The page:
Journal of Dentistry and Oral Care
Impact of Ergonomics on Prevalence of Musculoskeletal Disorders in Dental College of King Saud University
- 1Maxillofacial department, College of Dentistry, Al Jouf University, Saudi Arabia
- 2Endodontic department, College of Dentistry, Al Jouf University, Saudi Arabia
- 3King Khalid hospital, Dental specialty center, Tabuk, Saudi Arabia
- 4Oral medicine department, King Saud University, Saudi Arabia
Mohammed S Al Qarni, Maxillofacial Department, College of Dentistry, Al Jouf University, Saudi Arabia. E-mail: firstname.lastname@example.org
Al-Qarni, M. S. et al. Impact of Ergonomics on Prevalence of Musculoskeletal Disorders in Dental College of King Saud University. (2015) J Dent & Oral Care 1(1): 1- 5.
© 2015 Al-Qarni, M. S. This is an Open access article distributed under the terms of Creative Commons Attribution 4.0 International License.
KeywordsDental students; Musculoskeletal disorders; Work characteristics; Work environment; Ergonomics.
Objectives: Work-related musculoskeletal disorders are one of the main occupational health hazards affecting dental practitioners. This study was conducted to assess the prevalence of Work- related Musculoskeletal Disorder (WMSD) amongst dental students. Possible correlations with the working environment and ergonomics taught among dental students in Collage of Dentistry of King Saud University in Riyadh (KSA) in their clinical and non-clinical years.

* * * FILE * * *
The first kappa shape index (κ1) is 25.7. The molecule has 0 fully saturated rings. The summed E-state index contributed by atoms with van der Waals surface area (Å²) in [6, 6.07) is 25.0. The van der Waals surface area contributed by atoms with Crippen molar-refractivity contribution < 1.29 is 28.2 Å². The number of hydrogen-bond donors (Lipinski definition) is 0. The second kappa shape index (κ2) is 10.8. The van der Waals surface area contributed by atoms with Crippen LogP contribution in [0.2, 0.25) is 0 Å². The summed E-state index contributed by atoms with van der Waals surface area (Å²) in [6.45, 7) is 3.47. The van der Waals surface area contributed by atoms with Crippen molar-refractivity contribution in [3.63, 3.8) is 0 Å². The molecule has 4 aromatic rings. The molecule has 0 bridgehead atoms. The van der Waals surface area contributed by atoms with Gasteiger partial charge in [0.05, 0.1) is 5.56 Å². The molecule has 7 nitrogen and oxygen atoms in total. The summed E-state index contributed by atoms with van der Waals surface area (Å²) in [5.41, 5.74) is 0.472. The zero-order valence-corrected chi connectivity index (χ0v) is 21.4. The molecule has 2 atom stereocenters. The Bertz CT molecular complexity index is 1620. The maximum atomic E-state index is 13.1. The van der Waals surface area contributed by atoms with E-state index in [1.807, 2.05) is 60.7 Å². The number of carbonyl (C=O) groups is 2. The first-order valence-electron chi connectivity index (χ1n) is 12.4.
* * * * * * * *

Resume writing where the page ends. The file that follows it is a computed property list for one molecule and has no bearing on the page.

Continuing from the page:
Subjects & Methods: Randomly chosen dental students in King Saud University participated in this cross-sectional study. A validated self-administered questionnaire was used to establish the point prevalence of WMSD in the dental students based on various body regions. The questionnaire also collected data regarding the working environment, clinical practice and the taught ergonomics of the students during their training years.
Results: Out of two hundred forty two (242) of dental students who participated in the study, 200 were in their clinical years while 42 were students in their non- clinical years. (68.2%) of the clinical year students reported symptoms of WMSDs in one or more body regions. Female students reported a significantly higher numbers of symptoms compared to male students. The neck (83.1%) and lower back (84.7%) were reported to have the highest prevalence of WMSD. Discomfort in the neck region was found to be associated with self-reported frequency of bending of the neck. A majority of students (94.2%) reported minimum participation in workshops related to ergonomics in dentistry and (86.8%) were unfamiliar with treatment and remedies available in the case of WMSDs.
Conclusion: There was more WMSDs seen in dental students who had started their clinical years. Neck and lower back are more injury prone areas and are at increased risk of developing WMSDs. Theory and practice of ergonomics should be incorporated into the dental undergraduate curriculum.